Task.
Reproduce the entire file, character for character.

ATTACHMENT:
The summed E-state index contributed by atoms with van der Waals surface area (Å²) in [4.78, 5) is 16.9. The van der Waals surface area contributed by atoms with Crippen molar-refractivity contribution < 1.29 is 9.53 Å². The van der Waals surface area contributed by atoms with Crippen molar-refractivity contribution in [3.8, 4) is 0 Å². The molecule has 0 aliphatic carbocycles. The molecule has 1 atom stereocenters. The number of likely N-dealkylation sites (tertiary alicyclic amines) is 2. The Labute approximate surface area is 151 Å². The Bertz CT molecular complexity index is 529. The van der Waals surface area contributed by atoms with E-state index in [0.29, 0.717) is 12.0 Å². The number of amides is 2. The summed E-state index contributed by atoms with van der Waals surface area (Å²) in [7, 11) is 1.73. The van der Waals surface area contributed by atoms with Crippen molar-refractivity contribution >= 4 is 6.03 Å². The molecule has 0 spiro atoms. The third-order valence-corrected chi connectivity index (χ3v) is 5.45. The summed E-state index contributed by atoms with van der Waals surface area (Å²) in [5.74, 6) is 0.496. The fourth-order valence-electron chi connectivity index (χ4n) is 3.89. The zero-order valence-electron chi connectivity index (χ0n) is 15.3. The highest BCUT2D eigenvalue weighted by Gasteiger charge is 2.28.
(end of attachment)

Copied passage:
The summed E-state index contributed by atoms with van der Waals surface area (Å²) in [4.78, 5) is 16.9. The van der Waals surface area contributed by atoms with Crippen molar-refractivity contribution < 1.29 is 9.53 Å². The van der Waals surface area contributed by atoms with Crippen molar-refractivity contribution in [3.8, 4) is 0 Å². The molecule has 0 aliphatic carbocycles. The molecule has 1 atom stereocenters. The number of likely N-dealkylation sites (tertiary alicyclic amines) is 2. The Labute approximate surface area is 151 Å². The Bertz CT molecular complexity index is 529. The van der Waals surface area contributed by atoms with E-state index in [0.29, 0.717) is 12.0 Å². The number of amides is 2. The summed E-state index contributed by atoms with van der Waals surface area (Å²) in [7, 11) is 1.73. The van der Waals surface area contributed by atoms with Crippen molar-refractivity contribution >= 4 is 6.03 Å². The molecule has 0 spiro atoms. The third-order valence-corrected chi connectivity index (χ3v) is 5.45. The summed E-state index contributed by atoms with van der Waals surface area (Å²) in [5.74, 6) is 0.496. The fourth-order valence-electron chi connectivity index (χ4n) is 3.89. The zero-order valence-electron chi connectivity index (χ0n) is 15.3. The highest BCUT2D eigenvalue weighted by Gasteiger charge is 2.28.